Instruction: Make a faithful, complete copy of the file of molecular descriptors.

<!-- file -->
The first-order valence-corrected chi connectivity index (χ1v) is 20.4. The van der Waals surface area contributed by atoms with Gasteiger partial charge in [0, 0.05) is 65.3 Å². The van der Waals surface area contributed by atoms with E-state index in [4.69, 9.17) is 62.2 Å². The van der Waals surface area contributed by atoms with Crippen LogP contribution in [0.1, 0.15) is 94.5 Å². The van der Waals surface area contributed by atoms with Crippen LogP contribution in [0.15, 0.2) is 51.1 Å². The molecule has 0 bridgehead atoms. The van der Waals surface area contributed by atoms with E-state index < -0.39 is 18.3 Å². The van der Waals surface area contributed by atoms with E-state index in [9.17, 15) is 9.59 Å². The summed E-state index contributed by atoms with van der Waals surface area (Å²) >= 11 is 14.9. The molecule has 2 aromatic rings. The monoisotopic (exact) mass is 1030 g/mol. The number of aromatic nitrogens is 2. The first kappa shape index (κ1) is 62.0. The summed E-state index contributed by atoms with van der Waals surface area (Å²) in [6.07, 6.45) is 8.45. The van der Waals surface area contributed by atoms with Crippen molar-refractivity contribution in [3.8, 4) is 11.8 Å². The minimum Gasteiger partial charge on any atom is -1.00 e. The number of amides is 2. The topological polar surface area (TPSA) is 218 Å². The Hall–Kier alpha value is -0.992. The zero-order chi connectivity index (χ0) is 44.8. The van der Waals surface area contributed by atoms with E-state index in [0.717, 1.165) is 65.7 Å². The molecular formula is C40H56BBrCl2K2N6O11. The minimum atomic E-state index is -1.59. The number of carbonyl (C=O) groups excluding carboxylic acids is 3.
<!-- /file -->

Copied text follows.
The first-order valence-corrected chi connectivity index (χ1v) is 20.4. The van der Waals surface area contributed by atoms with Gasteiger partial charge in [0, 0.05) is 65.3 Å². The van der Waals surface area contributed by atoms with E-state index in [4.69, 9.17) is 62.2 Å². The van der Waals surface area contributed by atoms with Crippen LogP contribution in [0.1, 0.15) is 94.5 Å². The van der Waals surface area contributed by atoms with Crippen LogP contribution in [0.15, 0.2) is 51.1 Å². The molecule has 0 bridgehead atoms. The van der Waals surface area contributed by atoms with E-state index < -0.39 is 18.3 Å². The van der Waals surface area contributed by atoms with E-state index in [9.17, 15) is 9.59 Å². The summed E-state index contributed by atoms with van der Waals surface area (Å²) >= 11 is 14.9. The molecule has 2 aromatic rings. The monoisotopic (exact) mass is 1030 g/mol. The number of aromatic nitrogens is 2. The first kappa shape index (κ1) is 62.0. The summed E-state index contributed by atoms with van der Waals surface area (Å²) in [6.07, 6.45) is 8.45. The van der Waals surface area contributed by atoms with Crippen molar-refractivity contribution in [3.8, 4) is 11.8 Å². The minimum Gasteiger partial charge on any atom is -1.00 e. The number of amides is 2. The topological polar surface area (TPSA) is 218 Å². The Hall–Kier alpha value is -0.992. The zero-order chi connectivity index (χ0) is 44.8. The van der Waals surface area contributed by atoms with E-state index in [0.717, 1.165) is 65.7 Å². The molecular formula is C40H56BBrCl2K2N6O11. The minimum atomic E-state index is -1.59. The number of carbonyl (C=O) groups excluding carboxylic acids is 3.